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Consumer Reports picks five winning wine chillers

Consumer Reports picks five winning wine chillers

If one your goals for 2013 is to expand your wine collection—maybe with a case of Shafer Vineyards’ coveted Relentless Napa Valley 2008—then you may also want to invest in a new wine chiller. Uniform temperature is key to preserving the flavor of any fine wine. Consumer Reports recently tested 14 models from Vinotemp, Wine Enthusiast, and other specialty brands, as well as major manufacturers like GE and Electrolux. Five made our recommended list, including two CR Best Buys.

Our wine chiller report covers two types of chiller: undercounter and freestanding. As the name implies, undercounter models are designed to be built into your cabinetry, although those with finished sides could be installed anywhere. Freestanding models have clearance requirements that prevent built-in applications.

Temperature performance, which we measure in our refrigerator lab with the use of thermocouples, is the biggest test for any wine chiller. The best models maintain steady conditions throughout their interior, even during spikes in ambient room temperature. Dual-zone units have become more common in recent years. Most wines, whether red, white, or rose, store well at 55 degrees F, so the second zone isn’t essential. But it’s nice if you want to maintain separate temps for serving, since there’s a lot of variation there: 40 degrees to 50 degrees F for dry white wines, roses, and sparkling wines, 50 degrees to 60 degrees for full-bodied whites and fruity reds, and 60 degrees to 65 degrees for full-bodied reds and Ports.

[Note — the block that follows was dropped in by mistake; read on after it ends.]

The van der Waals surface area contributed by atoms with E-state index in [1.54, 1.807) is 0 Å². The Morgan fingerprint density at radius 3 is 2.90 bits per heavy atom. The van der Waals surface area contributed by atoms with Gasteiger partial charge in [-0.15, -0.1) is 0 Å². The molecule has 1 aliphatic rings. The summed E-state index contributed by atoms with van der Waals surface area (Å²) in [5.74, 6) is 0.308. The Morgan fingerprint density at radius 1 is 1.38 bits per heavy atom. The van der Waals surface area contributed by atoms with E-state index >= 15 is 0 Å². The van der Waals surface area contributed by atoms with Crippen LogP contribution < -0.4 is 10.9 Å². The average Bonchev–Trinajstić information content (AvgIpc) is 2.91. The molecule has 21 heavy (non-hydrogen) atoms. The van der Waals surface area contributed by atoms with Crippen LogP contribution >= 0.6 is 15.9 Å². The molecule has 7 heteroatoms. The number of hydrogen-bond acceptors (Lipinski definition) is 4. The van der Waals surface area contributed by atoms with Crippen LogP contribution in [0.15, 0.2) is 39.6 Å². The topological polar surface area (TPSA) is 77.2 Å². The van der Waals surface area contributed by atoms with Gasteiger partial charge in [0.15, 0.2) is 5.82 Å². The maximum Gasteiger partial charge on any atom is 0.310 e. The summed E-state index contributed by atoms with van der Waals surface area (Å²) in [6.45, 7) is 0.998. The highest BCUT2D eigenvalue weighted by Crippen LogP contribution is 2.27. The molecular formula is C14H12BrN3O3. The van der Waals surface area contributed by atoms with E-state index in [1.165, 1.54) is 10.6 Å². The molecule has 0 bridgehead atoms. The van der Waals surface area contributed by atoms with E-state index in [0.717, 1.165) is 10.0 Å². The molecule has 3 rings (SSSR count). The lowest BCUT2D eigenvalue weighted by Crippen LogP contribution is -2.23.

The recommended chillers from Electrolux, Haier, and Vinotemp are all dual-zone, while those from GE and Frigidaire are single-zone. As you weigh the options, keep these other factors in mind:

Energy efficiency. Because there’s no federal efficiency standard for chillers, some of them consume a lot of power. The biggest hog in our Ratings is the Danby DWC113BLSDB, a $380 freestanding model that used more than 800 kilowatt-hours per year in our tests, or twice as much as some full-sized refrigerators.

Noise. This matters less with undercounter units, which will likely be in a generally noisy kitchen. But for freestanding chillers that might occupy a dining room or other quiet space, it’s key.

Storage options. Chillers come with different types of shelves. Those with full-extension ball-bearing glides are the easiest to use, followed by partial-extension glides. Shelf stops prevent prized bottles from ending up on the floor. The models we tested can hold between 32 and 54 750 milliliter bottles; some have room for magnums and other oversize bottles, or you usually have the option of removing a shelf to create extra space.

Added protection. A door lock provides peace of mind if you collect pricey wines, or if small children are present. Temperature controls on the front of the unit are more convenient than those located inside, though again small kids could be a concern (some have lock-out modes for this reason). Tinted glass, on all tested models, protects wines from harmful ultraviolet light.

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